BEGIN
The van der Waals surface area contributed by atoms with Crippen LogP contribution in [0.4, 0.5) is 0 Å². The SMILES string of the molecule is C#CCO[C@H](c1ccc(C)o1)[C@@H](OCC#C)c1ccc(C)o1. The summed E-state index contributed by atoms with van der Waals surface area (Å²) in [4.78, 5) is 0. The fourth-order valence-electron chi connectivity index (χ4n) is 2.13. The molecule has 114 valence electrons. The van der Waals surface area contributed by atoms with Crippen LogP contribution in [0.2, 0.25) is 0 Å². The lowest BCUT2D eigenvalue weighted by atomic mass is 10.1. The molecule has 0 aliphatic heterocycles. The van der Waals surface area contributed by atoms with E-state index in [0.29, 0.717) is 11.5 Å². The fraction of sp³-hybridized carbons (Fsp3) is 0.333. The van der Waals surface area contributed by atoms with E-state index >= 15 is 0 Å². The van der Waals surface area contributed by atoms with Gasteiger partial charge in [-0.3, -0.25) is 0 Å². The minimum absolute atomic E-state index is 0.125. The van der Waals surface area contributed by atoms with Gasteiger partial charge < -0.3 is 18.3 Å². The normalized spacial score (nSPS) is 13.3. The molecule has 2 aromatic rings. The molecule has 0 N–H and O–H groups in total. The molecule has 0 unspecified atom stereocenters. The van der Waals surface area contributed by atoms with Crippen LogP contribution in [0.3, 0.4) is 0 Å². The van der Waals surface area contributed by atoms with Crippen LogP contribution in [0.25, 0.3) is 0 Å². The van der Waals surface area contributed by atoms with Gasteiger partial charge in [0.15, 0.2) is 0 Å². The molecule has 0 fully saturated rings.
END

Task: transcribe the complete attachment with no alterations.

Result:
The van der Waals surface area contributed by atoms with Crippen LogP contribution in [0.4, 0.5) is 0 Å². The SMILES string of the molecule is C#CCO[C@H](c1ccc(C)o1)[C@@H](OCC#C)c1ccc(C)o1. The summed E-state index contributed by atoms with van der Waals surface area (Å²) in [4.78, 5) is 0. The fourth-order valence-electron chi connectivity index (χ4n) is 2.13. The molecule has 114 valence electrons. The van der Waals surface area contributed by atoms with Crippen LogP contribution in [0.2, 0.25) is 0 Å². The lowest BCUT2D eigenvalue weighted by atomic mass is 10.1. The molecule has 0 aliphatic heterocycles. The van der Waals surface area contributed by atoms with E-state index in [0.29, 0.717) is 11.5 Å². The fraction of sp³-hybridized carbons (Fsp3) is 0.333. The van der Waals surface area contributed by atoms with E-state index >= 15 is 0 Å². The van der Waals surface area contributed by atoms with Gasteiger partial charge in [-0.3, -0.25) is 0 Å². The minimum absolute atomic E-state index is 0.125. The van der Waals surface area contributed by atoms with Gasteiger partial charge < -0.3 is 18.3 Å². The normalized spacial score (nSPS) is 13.3. The molecule has 2 aromatic rings. The molecule has 0 N–H and O–H groups in total. The molecule has 0 unspecified atom stereocenters. The van der Waals surface area contributed by atoms with Crippen LogP contribution in [0.3, 0.4) is 0 Å². The van der Waals surface area contributed by atoms with Crippen LogP contribution in [0.25, 0.3) is 0 Å². The van der Waals surface area contributed by atoms with Gasteiger partial charge in [0.15, 0.2) is 0 Å². The molecule has 0 fully saturated rings.